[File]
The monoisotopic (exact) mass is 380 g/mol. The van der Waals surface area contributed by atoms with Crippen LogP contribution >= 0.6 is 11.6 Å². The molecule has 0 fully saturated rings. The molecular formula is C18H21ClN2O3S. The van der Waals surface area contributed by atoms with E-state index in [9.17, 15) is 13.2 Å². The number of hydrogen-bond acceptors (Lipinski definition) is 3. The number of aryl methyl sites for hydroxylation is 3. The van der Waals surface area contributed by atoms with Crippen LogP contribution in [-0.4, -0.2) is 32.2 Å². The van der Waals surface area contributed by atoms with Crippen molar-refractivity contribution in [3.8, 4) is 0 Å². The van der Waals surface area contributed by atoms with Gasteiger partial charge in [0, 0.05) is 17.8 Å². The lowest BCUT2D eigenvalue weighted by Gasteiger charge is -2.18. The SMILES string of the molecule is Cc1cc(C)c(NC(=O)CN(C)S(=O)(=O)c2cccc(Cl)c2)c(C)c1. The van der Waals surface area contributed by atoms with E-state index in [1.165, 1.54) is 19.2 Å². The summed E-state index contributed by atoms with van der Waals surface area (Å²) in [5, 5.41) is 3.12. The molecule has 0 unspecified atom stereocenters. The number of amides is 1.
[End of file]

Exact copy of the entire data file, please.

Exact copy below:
The monoisotopic (exact) mass is 380 g/mol. The van der Waals surface area contributed by atoms with Crippen LogP contribution >= 0.6 is 11.6 Å². The molecule has 0 fully saturated rings. The molecular formula is C18H21ClN2O3S. The van der Waals surface area contributed by atoms with E-state index in [9.17, 15) is 13.2 Å². The number of hydrogen-bond acceptors (Lipinski definition) is 3. The number of aryl methyl sites for hydroxylation is 3. The van der Waals surface area contributed by atoms with Crippen LogP contribution in [-0.4, -0.2) is 32.2 Å². The van der Waals surface area contributed by atoms with Crippen molar-refractivity contribution in [3.8, 4) is 0 Å². The van der Waals surface area contributed by atoms with Gasteiger partial charge in [0, 0.05) is 17.8 Å². The lowest BCUT2D eigenvalue weighted by Gasteiger charge is -2.18. The SMILES string of the molecule is Cc1cc(C)c(NC(=O)CN(C)S(=O)(=O)c2cccc(Cl)c2)c(C)c1. The van der Waals surface area contributed by atoms with E-state index in [1.165, 1.54) is 19.2 Å². The summed E-state index contributed by atoms with van der Waals surface area (Å²) in [5, 5.41) is 3.12. The molecule has 0 unspecified atom stereocenters. The number of amides is 1.